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Safety Rules

To show how the Ten Commandments are designed to help people live in safety.

by Guy Donegan-Cross

Suitable for Whole School (Pri)


To show how the Ten Commandments (Exodus 20.1-17) are designed to help people live in safety, without being hurt.

Preparation and materials

  • Prepare 'God's safety rules' on large sheets of paper, one for each of the following rules:
    'Love God.'
    'Look after your mum and dad.'
    'Don't lie.'
    'Don't steal.'
    'Don't get jealous.'
    'Don't murder.'
    'Don't be unfaithful.'
    'Don't make silly things important.'
    'Have a good rest.'
    'Don't misuse God's name.'
  • A toaster, a slice of bread and two 'instruction sheets' (sheets of paper, as before), showing:
    (sheet 1) 'How to use a toaster.'
    (sheet 2) 'Don't put your fingers in it, stupid!'
  • An electric screwdriver (or some other implement) and 'instruction sheet', as before, showing:
    'Don't eat it, silly!'


  1. Explain that you are very excited because you have just bought a couple of new things. Show the toaster. Pretend to plug it in. Put the bread in and wait. Nothing happens. Say something like, Oh dear, it isn't working, perhaps if I just have a look inside. Move as if to put your hand inside then stop and think, saying something like, I'll just have a look at the instructions.

    Hold up the instructions and show that they say, 'Don't put your fingers in it, stupid!'

  2. Show the children your electric screwdriver, and say how wonderful it is. Explain that you were working with it yesterday and it was brilliant. So much so that you forgot to have lunch, but just as you were about to take a bite out of the handle you thought you'd better read the instructions.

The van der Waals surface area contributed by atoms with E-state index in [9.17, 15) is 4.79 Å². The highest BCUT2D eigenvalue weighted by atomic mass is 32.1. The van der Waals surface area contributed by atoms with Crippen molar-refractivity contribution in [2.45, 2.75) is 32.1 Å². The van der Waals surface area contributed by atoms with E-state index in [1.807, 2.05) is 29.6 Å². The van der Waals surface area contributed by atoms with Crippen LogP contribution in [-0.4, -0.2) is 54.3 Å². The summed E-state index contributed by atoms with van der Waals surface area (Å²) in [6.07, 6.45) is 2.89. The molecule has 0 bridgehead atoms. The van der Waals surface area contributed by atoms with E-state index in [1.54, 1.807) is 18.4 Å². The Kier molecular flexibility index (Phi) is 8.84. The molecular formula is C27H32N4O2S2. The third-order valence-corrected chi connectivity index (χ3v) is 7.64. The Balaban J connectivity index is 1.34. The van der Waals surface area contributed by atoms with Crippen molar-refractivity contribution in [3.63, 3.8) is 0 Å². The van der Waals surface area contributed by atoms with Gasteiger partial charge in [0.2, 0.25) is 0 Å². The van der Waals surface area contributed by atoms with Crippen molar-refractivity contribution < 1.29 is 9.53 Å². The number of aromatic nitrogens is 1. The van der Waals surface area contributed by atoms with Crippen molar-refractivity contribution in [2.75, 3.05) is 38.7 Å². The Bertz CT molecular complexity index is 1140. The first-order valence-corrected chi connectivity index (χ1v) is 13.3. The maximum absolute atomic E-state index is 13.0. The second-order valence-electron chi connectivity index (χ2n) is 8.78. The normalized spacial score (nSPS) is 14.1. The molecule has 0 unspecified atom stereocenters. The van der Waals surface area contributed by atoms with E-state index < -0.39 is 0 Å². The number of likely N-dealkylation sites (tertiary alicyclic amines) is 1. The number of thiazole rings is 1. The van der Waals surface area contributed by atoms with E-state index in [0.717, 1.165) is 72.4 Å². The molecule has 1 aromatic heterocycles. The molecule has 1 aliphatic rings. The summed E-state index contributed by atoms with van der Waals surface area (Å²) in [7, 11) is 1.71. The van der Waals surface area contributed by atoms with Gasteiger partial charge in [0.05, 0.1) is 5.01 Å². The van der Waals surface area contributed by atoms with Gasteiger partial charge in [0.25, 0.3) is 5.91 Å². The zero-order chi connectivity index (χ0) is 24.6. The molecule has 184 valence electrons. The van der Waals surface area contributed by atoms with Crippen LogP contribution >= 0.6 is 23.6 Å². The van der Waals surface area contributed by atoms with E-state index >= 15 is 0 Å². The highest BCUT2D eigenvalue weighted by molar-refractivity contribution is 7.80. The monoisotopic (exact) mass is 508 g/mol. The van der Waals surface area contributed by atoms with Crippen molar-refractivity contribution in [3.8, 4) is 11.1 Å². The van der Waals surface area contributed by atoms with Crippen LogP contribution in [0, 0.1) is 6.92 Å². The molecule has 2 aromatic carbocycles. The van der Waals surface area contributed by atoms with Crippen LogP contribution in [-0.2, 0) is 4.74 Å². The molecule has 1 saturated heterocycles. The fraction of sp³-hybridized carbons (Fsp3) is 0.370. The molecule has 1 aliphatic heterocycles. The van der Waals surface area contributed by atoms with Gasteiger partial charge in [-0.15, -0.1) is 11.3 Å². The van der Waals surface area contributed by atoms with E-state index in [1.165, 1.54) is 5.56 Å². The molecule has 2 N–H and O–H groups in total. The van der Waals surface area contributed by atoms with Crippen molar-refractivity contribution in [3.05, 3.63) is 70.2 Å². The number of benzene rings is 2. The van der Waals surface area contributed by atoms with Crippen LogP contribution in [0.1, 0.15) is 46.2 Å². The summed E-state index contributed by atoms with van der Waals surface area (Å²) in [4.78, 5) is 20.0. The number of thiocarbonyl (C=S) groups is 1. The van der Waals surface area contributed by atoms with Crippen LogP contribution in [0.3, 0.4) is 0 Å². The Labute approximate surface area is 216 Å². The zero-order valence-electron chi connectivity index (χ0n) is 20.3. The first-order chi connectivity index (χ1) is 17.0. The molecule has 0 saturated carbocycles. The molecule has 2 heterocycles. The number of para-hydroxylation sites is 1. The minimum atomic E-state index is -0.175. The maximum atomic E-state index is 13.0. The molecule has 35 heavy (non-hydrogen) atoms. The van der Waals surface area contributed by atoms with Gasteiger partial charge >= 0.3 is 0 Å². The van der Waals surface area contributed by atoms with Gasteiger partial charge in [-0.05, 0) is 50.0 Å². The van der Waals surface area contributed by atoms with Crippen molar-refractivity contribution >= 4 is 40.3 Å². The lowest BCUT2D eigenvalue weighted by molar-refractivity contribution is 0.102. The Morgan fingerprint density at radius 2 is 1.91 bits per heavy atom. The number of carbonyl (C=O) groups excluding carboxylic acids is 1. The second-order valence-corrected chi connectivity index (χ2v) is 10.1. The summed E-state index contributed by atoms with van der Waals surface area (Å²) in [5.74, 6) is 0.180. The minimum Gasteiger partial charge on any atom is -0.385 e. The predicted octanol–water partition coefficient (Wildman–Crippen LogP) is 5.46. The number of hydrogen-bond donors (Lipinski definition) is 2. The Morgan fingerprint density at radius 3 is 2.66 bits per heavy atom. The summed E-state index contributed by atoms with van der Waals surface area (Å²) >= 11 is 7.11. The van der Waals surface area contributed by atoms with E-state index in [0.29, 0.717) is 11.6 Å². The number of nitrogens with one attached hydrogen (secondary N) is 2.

Hold the sheet up: 'Don't eat it, silly!' Say how you obviously need to follow these safety rules so you don't get hurt every day.

  3. Ask for ten volunteers. Give them each a commandment, but ask them not to show them yet. Explain that a long time ago God gave us a list of safety instructions which tells us how to live safely together. Ask if the children know any. When they suggest the right ones, ask the volunteers to reveal them. If there's time, ask why following the rules is a good idea, e.g. Why do you think God said 'Don't lie'?, etc.

  4. Keep 'Love God' until last. Say that the most important rule is to love God because he is the one who can keep us safe. Some people call these the Ten Commandments, but you prefer to call them 'God's safety rules'. They tell us how to live without getting hurt.

Time for reflection

'We are children of God' (Romans 8.16)

Dear God,
Thank you that you want to keep us safe.
Help us to follow your safety rules for life.


'God who made the earth' (Come and Praise, 10)

Publication date: January 2002   (Vol.4 No.1)    Published by SPCK, London, UK.
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